What if you throw a hedge fund party and nobody comes?
Maybe you’ve found a niche strategy nobody has thought of yet. Maybe you’ve built a financial model that looks like the Goldman Sachs’s income statement. You’ve got commitments from reputable third parties to handle all your back-office affairs. You lack only one thing: experience. Before you start calling yourself a hedge fund manager, you need a fund to manage. You need to get at least person to trust you with their money.
That sounds like a daunting proposition, but there are several thousand people who have accomplished this before you. If you can learn from their lessons, you could speed up the process of going from MBA to AUM.
The first step is to eat your own cooking. Nobody is going to hand over money to somebody who doesn’t have his own money at risk. That’s necessary but, in itself, insufficient.
“In order to build a track record, we’ll encourage a manager to set up what’s called an incubator fund, which is a fund platform that allows them to manage only their own capital,” says John McCorvey, founder of Stonegate Global Fund Services and Blue Flame Capital Management in Atlanta. “At some future point, call it six months, twelve months, down the road … we then convert that incubator fund to a full-blown hedge fund and dot the I’s and cross the T’s with respect to the regulatory and compliance elements that they need and they can go out and market their fund accordingly.”
A model portfolio is not enough, McCorvey advises.
“If the manager does not have an existing track record or if they have a model portfolio, then what we typically do is set up an incubator fund for them,” he says.
In order to go live at that point, a fund needs a full array of private placement memoranda, subscription agreements and other offering documents, as well as a marketing packet. The six- to twelve-month rule of thumb is not inviolate. The conversion can occur whenever the fund manager believes he or she can attract outside investment.
That could conceivably be earlier, but, then again, it might not. It’s not about you being ready for the money; it’s about the money being ready for you. According to financial education web site Mergers & Inquisitions, this kind of short track record could attract funds of funds or family offices or high net worth individuals, but most endowments, pensions and other institutions might not look at you until you’ve been around the circuit for three years or more.
Before you start knocking on Fidelity’s door, though, it’s probably best to keep it close to home.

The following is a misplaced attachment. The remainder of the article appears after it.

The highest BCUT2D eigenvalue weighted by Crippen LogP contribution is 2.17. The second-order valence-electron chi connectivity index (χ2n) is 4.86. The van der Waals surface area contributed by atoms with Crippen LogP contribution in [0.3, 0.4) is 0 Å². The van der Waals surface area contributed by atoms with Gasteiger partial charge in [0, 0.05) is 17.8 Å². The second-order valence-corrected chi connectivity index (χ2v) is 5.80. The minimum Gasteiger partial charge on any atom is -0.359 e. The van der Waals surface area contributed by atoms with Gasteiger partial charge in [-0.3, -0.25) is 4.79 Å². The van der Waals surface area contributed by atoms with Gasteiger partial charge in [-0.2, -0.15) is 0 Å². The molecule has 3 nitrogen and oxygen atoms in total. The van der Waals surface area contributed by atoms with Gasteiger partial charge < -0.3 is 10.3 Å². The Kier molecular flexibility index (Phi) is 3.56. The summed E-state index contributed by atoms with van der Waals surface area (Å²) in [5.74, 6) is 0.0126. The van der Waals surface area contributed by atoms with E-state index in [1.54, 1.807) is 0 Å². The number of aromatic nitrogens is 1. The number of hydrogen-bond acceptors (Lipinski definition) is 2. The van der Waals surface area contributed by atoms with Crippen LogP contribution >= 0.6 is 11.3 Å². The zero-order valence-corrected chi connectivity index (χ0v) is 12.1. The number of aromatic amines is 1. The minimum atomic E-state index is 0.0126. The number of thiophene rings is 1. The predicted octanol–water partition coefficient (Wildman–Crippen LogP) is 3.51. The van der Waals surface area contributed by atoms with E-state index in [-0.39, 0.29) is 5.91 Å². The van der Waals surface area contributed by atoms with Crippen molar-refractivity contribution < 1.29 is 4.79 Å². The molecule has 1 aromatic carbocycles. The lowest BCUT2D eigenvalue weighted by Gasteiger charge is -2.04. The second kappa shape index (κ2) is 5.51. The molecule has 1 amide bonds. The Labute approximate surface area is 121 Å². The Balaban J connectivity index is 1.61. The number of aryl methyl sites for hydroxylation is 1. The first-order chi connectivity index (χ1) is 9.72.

“[Traditionally] managers will solicit investors that they have a preexisting relationship with,” McCorvey says.
Also, McCorvey advises managers to keep in mind the newly relaxed general solicitation rules enshrined in the JOBS Act.
At this point, most newly minted barons of Wall Street bring in money from family, friends and neighbors. This might sound easy, and maybe in some cases it is. But let’s be clear: you can lose strangers’ money and they’ll just take their business elsewhere going forward. But unless you want every wedding, funeral and holiday dinner for the rest of your life to be even more awkward than those things already are, you’d better produce.
But even when you open an account and deposit your last straight-job bonus check, your best friend’s tax refund (for current purposes, let’s just assume your best friend is still single) and your cousin’s 529, that doesn’t make it a hedge fund.
Simply put, before your friends, family and neighbors put in a dollar they have to be rich. Maybe the JOBS Act will permit you to put your pitch book on Instagram and your one-pager on a stadium blimp, but that doesn’t mean you can take just anyone’s money. Hedge fund capital still has to originate with institutional or otherwise accredited investors.
But what if you’re not from such a privileged background? It all starts with networking. You yourself probably know some likely investors or you wouldn’t be taking this plunge. And you never know who the other people in your life know. Even if they can’t put their own money in your fund, that doesn’t mean they can’t introduce you to somebody who can.
The next ripple out would be to retain a third-party marketer, whose whole job is handling capital introduction for hedge fund managers; Mergers & Inquisitions suggests they might not touch you until you have at least $5 million AUM. McCorvey also recommends looking into listing with industry databases, which help investors down-select funds that meet their current investment needs.
At that point, it’s all about increasing your exposure and, of course, continuing to live up to your track record. Once you’re known for high returns, then that becomes all that matters.